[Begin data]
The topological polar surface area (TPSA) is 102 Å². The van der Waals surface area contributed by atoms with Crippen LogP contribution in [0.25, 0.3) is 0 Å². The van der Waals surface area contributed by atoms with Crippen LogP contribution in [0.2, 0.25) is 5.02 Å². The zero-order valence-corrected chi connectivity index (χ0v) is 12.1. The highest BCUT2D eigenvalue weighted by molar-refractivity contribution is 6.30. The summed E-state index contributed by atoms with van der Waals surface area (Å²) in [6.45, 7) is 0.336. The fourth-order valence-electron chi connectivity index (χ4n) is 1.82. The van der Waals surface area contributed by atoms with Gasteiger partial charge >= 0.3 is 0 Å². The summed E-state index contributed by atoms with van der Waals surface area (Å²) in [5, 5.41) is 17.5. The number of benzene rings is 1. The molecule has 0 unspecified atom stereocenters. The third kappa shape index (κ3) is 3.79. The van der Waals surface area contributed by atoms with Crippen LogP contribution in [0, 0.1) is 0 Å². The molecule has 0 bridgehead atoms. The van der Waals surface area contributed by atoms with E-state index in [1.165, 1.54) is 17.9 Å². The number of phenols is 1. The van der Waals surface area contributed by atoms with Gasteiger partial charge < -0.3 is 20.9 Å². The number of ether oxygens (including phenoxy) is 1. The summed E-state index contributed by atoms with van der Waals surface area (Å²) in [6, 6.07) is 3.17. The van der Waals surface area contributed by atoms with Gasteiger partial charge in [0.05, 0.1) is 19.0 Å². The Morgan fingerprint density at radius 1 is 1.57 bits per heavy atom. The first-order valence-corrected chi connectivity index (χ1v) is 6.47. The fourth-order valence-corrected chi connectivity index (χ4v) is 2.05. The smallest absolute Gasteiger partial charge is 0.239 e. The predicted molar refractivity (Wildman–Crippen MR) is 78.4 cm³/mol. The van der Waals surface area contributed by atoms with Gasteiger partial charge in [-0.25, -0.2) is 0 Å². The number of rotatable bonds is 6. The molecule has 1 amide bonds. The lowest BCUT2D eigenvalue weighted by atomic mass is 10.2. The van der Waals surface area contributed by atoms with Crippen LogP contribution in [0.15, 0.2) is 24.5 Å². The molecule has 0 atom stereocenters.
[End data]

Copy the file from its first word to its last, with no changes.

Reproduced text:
The topological polar surface area (TPSA) is 102 Å². The van der Waals surface area contributed by atoms with Crippen LogP contribution in [0.25, 0.3) is 0 Å². The van der Waals surface area contributed by atoms with Crippen LogP contribution in [0.2, 0.25) is 5.02 Å². The zero-order valence-corrected chi connectivity index (χ0v) is 12.1. The highest BCUT2D eigenvalue weighted by molar-refractivity contribution is 6.30. The summed E-state index contributed by atoms with van der Waals surface area (Å²) in [6.45, 7) is 0.336. The fourth-order valence-electron chi connectivity index (χ4n) is 1.82. The van der Waals surface area contributed by atoms with Gasteiger partial charge >= 0.3 is 0 Å². The summed E-state index contributed by atoms with van der Waals surface area (Å²) in [5, 5.41) is 17.5. The number of benzene rings is 1. The molecule has 0 unspecified atom stereocenters. The third kappa shape index (κ3) is 3.79. The van der Waals surface area contributed by atoms with Crippen LogP contribution in [0, 0.1) is 0 Å². The molecule has 0 bridgehead atoms. The van der Waals surface area contributed by atoms with E-state index in [1.165, 1.54) is 17.9 Å². The number of phenols is 1. The van der Waals surface area contributed by atoms with Gasteiger partial charge < -0.3 is 20.9 Å². The number of ether oxygens (including phenoxy) is 1. The summed E-state index contributed by atoms with van der Waals surface area (Å²) in [6, 6.07) is 3.17. The van der Waals surface area contributed by atoms with Gasteiger partial charge in [0.05, 0.1) is 19.0 Å². The Morgan fingerprint density at radius 1 is 1.57 bits per heavy atom. The first-order valence-corrected chi connectivity index (χ1v) is 6.47. The fourth-order valence-corrected chi connectivity index (χ4v) is 2.05. The smallest absolute Gasteiger partial charge is 0.239 e. The predicted molar refractivity (Wildman–Crippen MR) is 78.4 cm³/mol. The van der Waals surface area contributed by atoms with Gasteiger partial charge in [-0.25, -0.2) is 0 Å². The number of rotatable bonds is 6. The molecule has 1 amide bonds. The lowest BCUT2D eigenvalue weighted by atomic mass is 10.2. The van der Waals surface area contributed by atoms with Crippen LogP contribution in [0.15, 0.2) is 24.5 Å². The molecule has 0 atom stereocenters.